Tuesday, April 29, 2014

On the NBA, Donald Sterling, and the right to hate

So this week we were again reminded that racism is alive and well in the good ole United States. Is anyone really surprised?

Sure we feign -- or legitimately feel -- moral outrage, or disgust, at the likes of Nevada rancher Cliven Bundy, who thinks black/African-American people would be better off as slaves, and L.A. Clippers owner Donald Sterling, who doesn't like the idea of his alleged girlfriend, his African-American-Mexican girlfriend, going to basketball games with black guys.

And we should feel outrage, or at least disgust. Hate speech of any kind is abhorrent.

But while there are laws about discrimination in the work place, it is not illegal to say racist, sexist, homophobic, or xenophobic things in private or in the privacy of your home -- though it is a crime in the State of California "to record or eavesdrop on any confidential communication, including a private conversation or telephone call,without the consent of all parties to the conversation."*

To quote billionaire entrepreneur and Dallas Mavericks owner Mark Cuban:
I think you’ve got to be very, very careful when you start making blanket statements about what people say and think, as opposed to what they do. It’s a very, very slippery slope.

...[t]here’s no excuse for his [Donald Sterling's] positions. There’s no excuse for what he said. There’s no excuse for anybody to support racism. There’s no place for it in our league, but there’s a very, very, very slippery slope.

If it’s about racism and we’re ready to kick people out of the league... then what about homophobia? What about somebody who doesn’t like a particular religion. What about somebody who’s anti-semitic? What about a xenophobe?

In this country, people are allowed to be morons.
But... if we're taking something somebody said in their home and we're trying to turn it into something that leads to you being forced to divest property in any way, shape or form, that's not the United States of America. I don't want to be part of that.
Cuban also tweeted that he "100% agreed" with NBA Commissioner Adam Silver's decision to ban Donald Sterling for life from associating with the Clippers organization or the NBA and fine him $2.5 million, the maximum fine allowed under the NBA's constitution.

Watching ESPN's live coverage of the Silver/NBA presser and listening to the immediate post-conference media coverage, it seems that many people (i.e., basketball players, coaches, owners, and reporters) were happy with the verdict (though wondered why the NBA hadn't done anything sooner).

Does that mean that the NBA has eradicated racism (and hopefully other forms of hate speech) from basketball? Hardly. But it does send a powerful message, at least to basketball team owners. (Though I worry that the message could be interpreted as, make sure no one records you!)

Now if only the FCC -- or Clear Channel Communications -- would ban Rush Limbaugh from broadcasting and fine him millions of dollars. Ditto all the hate spewers on Fox News. But as any dittohead will tell you, that would be un-American.

UPDATED 4/30/14: If you haven't read Kareem Abdul-Jabbar's great opinion piece re Donald Sterling and racism on Time.com, go read it now.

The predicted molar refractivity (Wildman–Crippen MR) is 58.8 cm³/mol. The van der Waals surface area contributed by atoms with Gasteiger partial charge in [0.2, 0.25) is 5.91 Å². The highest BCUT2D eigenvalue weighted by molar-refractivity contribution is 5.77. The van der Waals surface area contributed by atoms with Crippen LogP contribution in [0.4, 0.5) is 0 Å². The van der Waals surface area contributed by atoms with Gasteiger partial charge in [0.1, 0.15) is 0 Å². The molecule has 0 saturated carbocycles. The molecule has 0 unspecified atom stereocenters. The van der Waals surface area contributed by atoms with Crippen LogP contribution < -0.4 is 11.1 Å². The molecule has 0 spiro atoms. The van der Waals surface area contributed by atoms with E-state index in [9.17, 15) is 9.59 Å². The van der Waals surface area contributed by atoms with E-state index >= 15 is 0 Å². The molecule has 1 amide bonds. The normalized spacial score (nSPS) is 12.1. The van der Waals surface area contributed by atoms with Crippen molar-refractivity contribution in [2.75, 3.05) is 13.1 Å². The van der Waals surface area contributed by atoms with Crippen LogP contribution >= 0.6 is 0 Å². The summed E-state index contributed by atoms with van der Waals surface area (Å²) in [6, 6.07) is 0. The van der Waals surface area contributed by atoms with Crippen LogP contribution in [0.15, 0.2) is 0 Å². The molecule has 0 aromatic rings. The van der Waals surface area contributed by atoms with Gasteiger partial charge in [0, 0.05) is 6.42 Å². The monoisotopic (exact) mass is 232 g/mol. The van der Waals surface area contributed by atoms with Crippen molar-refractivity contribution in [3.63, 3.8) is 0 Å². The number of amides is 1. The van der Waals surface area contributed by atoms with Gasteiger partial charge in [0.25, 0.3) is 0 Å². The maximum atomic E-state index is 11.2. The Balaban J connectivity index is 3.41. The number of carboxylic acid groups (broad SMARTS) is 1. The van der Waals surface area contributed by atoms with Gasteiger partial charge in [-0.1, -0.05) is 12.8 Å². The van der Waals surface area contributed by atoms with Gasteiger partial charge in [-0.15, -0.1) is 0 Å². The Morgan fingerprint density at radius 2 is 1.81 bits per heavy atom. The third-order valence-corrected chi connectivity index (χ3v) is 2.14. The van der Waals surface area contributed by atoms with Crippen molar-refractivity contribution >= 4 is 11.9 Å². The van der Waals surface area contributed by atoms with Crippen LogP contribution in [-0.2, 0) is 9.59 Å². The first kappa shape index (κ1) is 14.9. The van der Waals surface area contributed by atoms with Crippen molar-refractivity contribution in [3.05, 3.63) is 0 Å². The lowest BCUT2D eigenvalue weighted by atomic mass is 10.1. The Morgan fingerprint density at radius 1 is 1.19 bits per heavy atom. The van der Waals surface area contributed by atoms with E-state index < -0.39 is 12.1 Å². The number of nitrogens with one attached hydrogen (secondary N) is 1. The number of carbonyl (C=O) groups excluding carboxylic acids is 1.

*Though I doubt V. Stiviano will be arrested.

Tuesday, April 22, 2014

What I've been reading: Books I liked, books I didn't

Maybe it's me, but it seems like there a lot of bad and/or overhyped books out there right now -- more so than usual. And while I dislike dissing authors, knowing how hard it is to write a book and then get it published, I feel compelled, as a public service, to mention a handful of books to avoid (IMHO).

So I have two lists this go round. The first is a list of fiction and nonfiction books I liked, including one starred selection (for a favorite book). And the second is a list of books I did not like. At all. Whereupon finishing them I stomped around the house muttering to myself, and the spouse and the teenager, and the cats, about the amateurish prose, vapid plots and/or characters, and/or totally unsatisfying ending.

In both cases, I have listed books alphabetically by author, with just a brief description. No links to Amazon this time. If you want more info, Google the title. (To see previous Book Recommendations, click the link or on the label at the bottom of the post.)

Books I Liked (Fiction and Nonfiction)

*Under the Wide and Starry Sky by Nancy Horan. Fascinating (somewhat fictional though based on fact) biography of Fanny Vandergrift Osborne Stevenson, the wife of author Robert Louis Stevenson.

The Impersonator by Mary Miley. Well crafted mystery about a missing heiress and her actress doppelganger set in the 1920s against the backdrop of vaudeville and Prohibition.

The Lavender Garden by Lucinda Riley. Beautifully written story of an introverted young French woman's search for answers about her glamorous yet mysterious family, set in the South of France during the late 1990s and World War II.

The Midnight Rose by Lucinda Riley. The poignant story of an impoverished but noble Indian woman's quest -- even after death, via her beloved blue-eyed great grandson (the grandson of her daughter) -- to find the lovechild/son she was told had died as an infant. The story alternates between the British Raj, modern-day India, England just before, during, and after the First World War, and modern-day England. A love story that spans continents and generations.